Regional Economic Arrangements and the Rule of Law in the Americas: The Human Rights Face of Free Trade Agreements
Stephen Joseph Powell
University of Florida - Levin College of Law
Florida Journal of International Law, Vol. 17, No. 1, 2005
In past studies, we explored the more visible and controversial linkages between international trade law and non-trade issues that span a broad range of vital interests we may collectively describe as human rights law. We have addressed the widespread criticism that international trade rules are insensitive to basic human rights and that globalization has done little with its enormous power to preserve exhaustible natural resources and otherwise promote sustainable development, to alleviate the gap between rich and poor, to encourage states to grant their citizens basic human rights contained in U.N. treaties, to resolve the often conflicting policies underlying essential human rights and trade goals, and generally to integrate trade and critical human rights law on the global front.
Our focus in this essay is on the contribution of regional free trade agreements to the rule of law. We conclude that FTAs have pronounced effects on attainment of rules-based governance. Provisions in FTAs that encourage transparency, accountability, and due process by governments, as well as dispute settlement systems that promote timeliness, inclusive record keeping, and impartiality in the administrative decisional process are powerful allies to right-minded governments interested in symbiotic avenues to advance for their citizens the rule of law, by which we mean formal justice that promotes liberty.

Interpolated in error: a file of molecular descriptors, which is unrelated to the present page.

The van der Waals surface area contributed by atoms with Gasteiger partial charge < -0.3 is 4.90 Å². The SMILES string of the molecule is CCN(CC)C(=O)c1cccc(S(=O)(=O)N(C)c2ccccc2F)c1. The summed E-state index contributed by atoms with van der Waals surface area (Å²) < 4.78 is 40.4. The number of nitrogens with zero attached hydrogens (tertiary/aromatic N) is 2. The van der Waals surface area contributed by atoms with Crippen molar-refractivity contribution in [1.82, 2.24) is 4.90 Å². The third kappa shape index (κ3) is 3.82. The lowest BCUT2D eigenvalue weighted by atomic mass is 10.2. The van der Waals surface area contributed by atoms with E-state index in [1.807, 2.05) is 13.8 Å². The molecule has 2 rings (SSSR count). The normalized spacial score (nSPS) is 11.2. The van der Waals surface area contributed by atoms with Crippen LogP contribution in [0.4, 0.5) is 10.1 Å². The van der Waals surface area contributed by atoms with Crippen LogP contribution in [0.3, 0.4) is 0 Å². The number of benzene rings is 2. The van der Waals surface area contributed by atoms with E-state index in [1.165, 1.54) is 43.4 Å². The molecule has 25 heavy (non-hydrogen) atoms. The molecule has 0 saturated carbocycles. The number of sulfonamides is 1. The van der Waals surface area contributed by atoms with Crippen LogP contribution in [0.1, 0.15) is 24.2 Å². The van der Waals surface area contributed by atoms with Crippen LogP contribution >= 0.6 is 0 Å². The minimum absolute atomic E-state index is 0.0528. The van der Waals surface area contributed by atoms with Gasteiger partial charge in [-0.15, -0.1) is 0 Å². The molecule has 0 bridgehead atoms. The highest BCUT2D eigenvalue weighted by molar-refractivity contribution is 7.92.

The notice, publication, timeliness, and record keeping provisions of FTAs, in particular, seem to have outsized effects in promoting rules-based governance. These requirements turn a mirror onto the process of government itself, revealing its strengths and weaknesses at once both to public officials and to their constituencies, often with positive effects on the lawmaking process that could not have been predicted even by the officials who negotiated the provisions. They institutionalize measures the government already is taking to advance the rule of law, thus serving as the government's conscience and relief force.
Even if trade negotiators accept our essay's thesis, many questions make its immediate application problematic. For example, what steps should negotiators take to account for the specific cultural premises and substantive norms that frame the rule of law concept for use in a particular society? Is it realistic to expect that one could discover a confluence of such premises and norms within a region, for example, Central America or the Caribbean, so that regional negotiations may be undertaken among trading blocs, or must each country be addressed separately?
At bottom, we may ask, are trade agreements, despite their importance to society as mechanisms to spur economic growth, simply unsuited as instruments to improve human rights for civil society in general, because the meat and bones of trade treaties lie in reducing barriers to open trade through nondiscrimination principles, when we know that most human rights priorities use discrimination as their most powerful avenue of enforcement? We hope our study will encourage further work in this important area.
Number of Pages in PDF File: 40
Date posted: April 2, 2008